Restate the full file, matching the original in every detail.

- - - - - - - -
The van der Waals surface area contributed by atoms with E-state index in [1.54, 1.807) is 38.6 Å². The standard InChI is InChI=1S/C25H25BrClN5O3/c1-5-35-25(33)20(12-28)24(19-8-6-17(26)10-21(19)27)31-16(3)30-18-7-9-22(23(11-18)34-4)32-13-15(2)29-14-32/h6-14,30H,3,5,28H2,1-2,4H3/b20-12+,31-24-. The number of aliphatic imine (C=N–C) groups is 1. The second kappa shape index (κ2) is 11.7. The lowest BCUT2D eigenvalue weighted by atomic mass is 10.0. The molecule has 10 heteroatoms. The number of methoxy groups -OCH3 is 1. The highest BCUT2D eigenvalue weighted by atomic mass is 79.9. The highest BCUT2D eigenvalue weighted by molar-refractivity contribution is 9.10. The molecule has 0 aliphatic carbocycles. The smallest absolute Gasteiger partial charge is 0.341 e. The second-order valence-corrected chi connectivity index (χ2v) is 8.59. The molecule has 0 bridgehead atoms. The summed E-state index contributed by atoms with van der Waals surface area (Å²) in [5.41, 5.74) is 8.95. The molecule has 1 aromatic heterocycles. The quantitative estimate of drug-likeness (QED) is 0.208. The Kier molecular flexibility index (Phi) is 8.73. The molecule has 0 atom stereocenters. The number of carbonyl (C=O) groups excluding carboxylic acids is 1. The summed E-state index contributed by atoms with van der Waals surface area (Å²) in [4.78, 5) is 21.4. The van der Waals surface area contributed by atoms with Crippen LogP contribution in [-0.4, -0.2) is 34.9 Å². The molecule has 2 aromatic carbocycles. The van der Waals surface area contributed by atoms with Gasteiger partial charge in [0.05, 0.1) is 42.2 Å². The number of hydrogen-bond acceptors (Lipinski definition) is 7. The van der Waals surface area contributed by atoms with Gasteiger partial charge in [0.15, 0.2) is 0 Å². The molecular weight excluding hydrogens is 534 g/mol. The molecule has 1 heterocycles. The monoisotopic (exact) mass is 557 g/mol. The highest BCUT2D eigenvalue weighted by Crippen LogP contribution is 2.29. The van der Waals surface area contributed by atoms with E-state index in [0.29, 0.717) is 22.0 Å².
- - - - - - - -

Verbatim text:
The van der Waals surface area contributed by atoms with E-state index in [1.54, 1.807) is 38.6 Å². The standard InChI is InChI=1S/C25H25BrClN5O3/c1-5-35-25(33)20(12-28)24(19-8-6-17(26)10-21(19)27)31-16(3)30-18-7-9-22(23(11-18)34-4)32-13-15(2)29-14-32/h6-14,30H,3,5,28H2,1-2,4H3/b20-12+,31-24-. The number of aliphatic imine (C=N–C) groups is 1. The second kappa shape index (κ2) is 11.7. The lowest BCUT2D eigenvalue weighted by atomic mass is 10.0. The molecule has 10 heteroatoms. The number of methoxy groups -OCH3 is 1. The highest BCUT2D eigenvalue weighted by atomic mass is 79.9. The highest BCUT2D eigenvalue weighted by molar-refractivity contribution is 9.10. The molecule has 0 aliphatic carbocycles. The smallest absolute Gasteiger partial charge is 0.341 e. The second-order valence-corrected chi connectivity index (χ2v) is 8.59. The molecule has 0 bridgehead atoms. The summed E-state index contributed by atoms with van der Waals surface area (Å²) in [5.41, 5.74) is 8.95. The molecule has 1 aromatic heterocycles. The quantitative estimate of drug-likeness (QED) is 0.208. The Kier molecular flexibility index (Phi) is 8.73. The molecule has 0 atom stereocenters. The number of carbonyl (C=O) groups excluding carboxylic acids is 1. The summed E-state index contributed by atoms with van der Waals surface area (Å²) in [4.78, 5) is 21.4. The van der Waals surface area contributed by atoms with Crippen LogP contribution in [-0.4, -0.2) is 34.9 Å². The molecule has 2 aromatic carbocycles. The van der Waals surface area contributed by atoms with Gasteiger partial charge in [0.05, 0.1) is 42.2 Å². The number of hydrogen-bond acceptors (Lipinski definition) is 7. The van der Waals surface area contributed by atoms with Gasteiger partial charge in [0.15, 0.2) is 0 Å². The molecular weight excluding hydrogens is 534 g/mol. The molecule has 1 heterocycles. The monoisotopic (exact) mass is 557 g/mol. The highest BCUT2D eigenvalue weighted by Crippen LogP contribution is 2.29. The van der Waals surface area contributed by atoms with E-state index in [0.29, 0.717) is 22.0 Å².